Cutting through Reverberation: Meyer Sound CAL at 15th Century Swiss Parliament Hall

At the Berner Rathaus (English: Bern Town Hall) in Switzerland, voice intelligibility has been greatly improved with the installation of two steerable Meyer Sound CAL 64 column array loudspeakers. The system is implemented in the Grossratssaal, the acoustically challenging main legislative chamber of the 15th century Gothic structure. Project design was handled by Daniel Zurwerra of Suhr, Switzerland-based Virtually Audio.

At the Berner Rathaus (English: Bern Town Hall) in Switzerland, voice intelligibility has been greatly improved with the installation of two steerable Meyer Sound CAL 64 column array loudspeakers. The system is implemented in the Grossratssaal, the acoustically challenging main legislative chamber of the 15th century Gothic structure. Project design was handled by Daniel Zurwerra of Suhr, Switzerland-based Virtually Audio.

“Voice reinforcement in this space is challenging for several reasons,” recounts Zurwerra.  “First, the reverberation time is more than two seconds, and even higher at some frequencies. We have high background noise levels, and because of aesthetics and historic preservation requirements, loudspeaker placement and positioning is highly restricted. It was clear that beam-steering columns would offer the best results.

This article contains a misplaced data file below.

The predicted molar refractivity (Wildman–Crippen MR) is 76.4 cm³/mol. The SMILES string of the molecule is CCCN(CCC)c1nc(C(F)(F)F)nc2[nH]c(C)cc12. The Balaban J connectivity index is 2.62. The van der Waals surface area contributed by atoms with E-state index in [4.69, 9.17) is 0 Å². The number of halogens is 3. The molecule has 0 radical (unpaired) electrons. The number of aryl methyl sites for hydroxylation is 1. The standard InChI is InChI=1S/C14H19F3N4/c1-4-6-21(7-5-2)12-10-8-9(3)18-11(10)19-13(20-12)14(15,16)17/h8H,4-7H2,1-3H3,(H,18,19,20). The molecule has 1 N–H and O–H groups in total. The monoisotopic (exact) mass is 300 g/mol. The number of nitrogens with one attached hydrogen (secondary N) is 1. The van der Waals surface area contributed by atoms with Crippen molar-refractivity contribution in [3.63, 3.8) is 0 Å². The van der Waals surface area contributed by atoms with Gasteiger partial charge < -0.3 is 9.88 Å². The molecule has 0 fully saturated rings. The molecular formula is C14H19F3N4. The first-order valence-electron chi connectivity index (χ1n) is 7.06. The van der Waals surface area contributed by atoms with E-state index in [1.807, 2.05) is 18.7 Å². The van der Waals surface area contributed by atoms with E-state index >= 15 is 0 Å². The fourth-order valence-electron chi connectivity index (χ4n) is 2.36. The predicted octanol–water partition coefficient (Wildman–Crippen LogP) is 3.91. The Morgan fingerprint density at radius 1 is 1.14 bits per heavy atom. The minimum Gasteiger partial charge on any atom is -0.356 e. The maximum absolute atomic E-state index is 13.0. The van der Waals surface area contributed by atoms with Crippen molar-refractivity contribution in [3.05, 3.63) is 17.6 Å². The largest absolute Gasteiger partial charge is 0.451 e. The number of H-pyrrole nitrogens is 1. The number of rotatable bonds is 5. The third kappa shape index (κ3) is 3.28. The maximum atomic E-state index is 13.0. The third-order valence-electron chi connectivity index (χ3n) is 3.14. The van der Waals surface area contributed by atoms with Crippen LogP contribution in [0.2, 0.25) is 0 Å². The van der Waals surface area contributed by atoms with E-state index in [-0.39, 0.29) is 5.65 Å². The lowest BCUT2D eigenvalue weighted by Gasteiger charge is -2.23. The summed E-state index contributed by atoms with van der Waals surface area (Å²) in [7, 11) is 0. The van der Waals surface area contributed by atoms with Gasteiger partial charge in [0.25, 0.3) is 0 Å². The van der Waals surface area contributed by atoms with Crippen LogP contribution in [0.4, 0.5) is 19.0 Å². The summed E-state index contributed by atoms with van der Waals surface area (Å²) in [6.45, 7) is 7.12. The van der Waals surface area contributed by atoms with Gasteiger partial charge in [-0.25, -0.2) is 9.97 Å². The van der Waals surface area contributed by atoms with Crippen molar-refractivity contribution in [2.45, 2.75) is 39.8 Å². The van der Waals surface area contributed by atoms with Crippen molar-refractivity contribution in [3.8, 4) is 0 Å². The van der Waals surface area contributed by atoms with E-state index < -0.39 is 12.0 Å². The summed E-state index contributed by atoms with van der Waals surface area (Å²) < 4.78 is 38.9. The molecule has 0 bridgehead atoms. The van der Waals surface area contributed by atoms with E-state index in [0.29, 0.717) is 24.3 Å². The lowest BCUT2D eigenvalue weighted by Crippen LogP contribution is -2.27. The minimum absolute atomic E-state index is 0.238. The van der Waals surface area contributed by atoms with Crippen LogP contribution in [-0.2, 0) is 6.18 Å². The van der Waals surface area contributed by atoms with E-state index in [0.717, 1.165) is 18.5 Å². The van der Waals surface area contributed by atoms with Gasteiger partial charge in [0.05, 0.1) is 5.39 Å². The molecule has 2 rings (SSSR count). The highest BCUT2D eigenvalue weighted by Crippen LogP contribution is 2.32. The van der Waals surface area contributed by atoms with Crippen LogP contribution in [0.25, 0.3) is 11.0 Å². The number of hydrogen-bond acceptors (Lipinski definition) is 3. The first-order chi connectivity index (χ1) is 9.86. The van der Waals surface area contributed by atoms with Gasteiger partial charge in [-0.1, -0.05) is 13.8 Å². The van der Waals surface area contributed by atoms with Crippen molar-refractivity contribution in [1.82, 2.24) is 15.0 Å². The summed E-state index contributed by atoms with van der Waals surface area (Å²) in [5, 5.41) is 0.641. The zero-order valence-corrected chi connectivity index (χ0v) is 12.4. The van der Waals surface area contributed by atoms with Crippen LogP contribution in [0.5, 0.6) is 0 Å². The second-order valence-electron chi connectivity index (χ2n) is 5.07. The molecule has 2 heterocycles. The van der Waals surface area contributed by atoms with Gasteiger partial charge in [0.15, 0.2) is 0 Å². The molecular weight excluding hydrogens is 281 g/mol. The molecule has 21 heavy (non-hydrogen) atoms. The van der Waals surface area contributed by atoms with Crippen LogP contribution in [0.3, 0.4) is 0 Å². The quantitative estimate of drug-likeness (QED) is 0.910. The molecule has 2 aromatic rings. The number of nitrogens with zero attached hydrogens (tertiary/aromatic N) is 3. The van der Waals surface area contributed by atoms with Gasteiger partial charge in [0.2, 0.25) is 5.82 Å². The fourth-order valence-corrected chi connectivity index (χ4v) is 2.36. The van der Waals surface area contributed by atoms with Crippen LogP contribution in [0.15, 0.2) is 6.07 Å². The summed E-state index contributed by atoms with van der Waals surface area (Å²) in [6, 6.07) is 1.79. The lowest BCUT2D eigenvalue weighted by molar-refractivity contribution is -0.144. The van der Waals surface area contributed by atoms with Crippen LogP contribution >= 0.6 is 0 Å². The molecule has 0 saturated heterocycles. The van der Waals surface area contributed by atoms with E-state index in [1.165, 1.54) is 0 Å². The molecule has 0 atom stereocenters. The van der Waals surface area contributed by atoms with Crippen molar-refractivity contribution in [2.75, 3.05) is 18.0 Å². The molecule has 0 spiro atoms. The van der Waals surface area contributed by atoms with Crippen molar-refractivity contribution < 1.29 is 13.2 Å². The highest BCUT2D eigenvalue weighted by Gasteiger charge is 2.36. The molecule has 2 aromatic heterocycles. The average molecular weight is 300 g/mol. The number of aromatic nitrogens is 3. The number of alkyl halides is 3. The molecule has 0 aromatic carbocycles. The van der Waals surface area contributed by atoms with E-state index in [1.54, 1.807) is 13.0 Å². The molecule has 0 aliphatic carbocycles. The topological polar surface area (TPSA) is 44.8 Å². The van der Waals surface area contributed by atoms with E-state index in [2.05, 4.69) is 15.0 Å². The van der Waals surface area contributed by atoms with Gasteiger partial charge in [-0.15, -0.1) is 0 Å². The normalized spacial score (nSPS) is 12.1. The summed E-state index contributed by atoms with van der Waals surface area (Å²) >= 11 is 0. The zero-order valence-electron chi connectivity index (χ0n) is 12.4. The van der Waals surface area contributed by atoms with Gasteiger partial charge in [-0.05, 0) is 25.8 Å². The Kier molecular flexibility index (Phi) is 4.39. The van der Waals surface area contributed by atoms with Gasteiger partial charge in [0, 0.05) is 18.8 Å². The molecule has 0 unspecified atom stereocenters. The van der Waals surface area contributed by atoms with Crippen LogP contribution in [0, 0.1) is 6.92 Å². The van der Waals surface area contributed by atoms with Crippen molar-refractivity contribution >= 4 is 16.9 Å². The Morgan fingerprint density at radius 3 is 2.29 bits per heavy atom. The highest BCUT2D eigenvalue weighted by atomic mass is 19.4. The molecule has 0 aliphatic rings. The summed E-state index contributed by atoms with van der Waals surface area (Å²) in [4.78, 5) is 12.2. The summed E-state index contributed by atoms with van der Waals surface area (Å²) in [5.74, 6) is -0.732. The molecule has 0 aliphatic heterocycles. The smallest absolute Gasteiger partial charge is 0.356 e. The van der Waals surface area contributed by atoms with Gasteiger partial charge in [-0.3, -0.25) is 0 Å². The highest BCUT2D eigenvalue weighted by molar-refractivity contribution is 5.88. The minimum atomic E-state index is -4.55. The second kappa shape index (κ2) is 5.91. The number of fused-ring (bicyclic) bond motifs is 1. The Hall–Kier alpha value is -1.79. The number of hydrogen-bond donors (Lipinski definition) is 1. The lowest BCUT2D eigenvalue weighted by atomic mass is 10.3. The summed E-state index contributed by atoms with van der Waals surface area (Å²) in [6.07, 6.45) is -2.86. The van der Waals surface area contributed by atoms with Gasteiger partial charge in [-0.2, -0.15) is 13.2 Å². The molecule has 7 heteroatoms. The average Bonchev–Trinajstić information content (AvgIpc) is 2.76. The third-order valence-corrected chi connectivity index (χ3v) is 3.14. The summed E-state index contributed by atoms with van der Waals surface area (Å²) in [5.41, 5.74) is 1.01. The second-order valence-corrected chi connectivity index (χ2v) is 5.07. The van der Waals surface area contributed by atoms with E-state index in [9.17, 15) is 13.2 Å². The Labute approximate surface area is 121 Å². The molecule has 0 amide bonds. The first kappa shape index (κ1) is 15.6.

“The sound quality and visual aesthetics of CAL are just right,” continues Zurwerra.  “When choosing CAL, I considered the accuracy of simulation data, dedicated drivers for LF and HF, a digital audio network interface, relay closures for fault reports, and options for custom colors and mounting. In addition, I knew I could count on strong local support for Meyer Sound products.”

Kehrsatz-based Kilchenmann AG provided system integration under the direction of Michael Schmutz, while Hansjürg Meier of Adligenswil-based Tonspur AG facilitated technical support for the Meyer Sound portion of the project.

After installation was complete, Zurwerra thoroughly measured and evaluated the system. “The intelligibility figures were very good despite the reverberant room, and the government officials in charge immediately noticed that overall clarity was markedly better,” he says. “In addition, the excellent sonic performance of the CALs will allow the system to be used for a wide range of events, including musical performances.”

The new audio system for the Grossratssaal also comprises a Biamp Nexia CS digital signal processor, a Brähler Conference System, Shure wireless microphones, and an AMX control system. 

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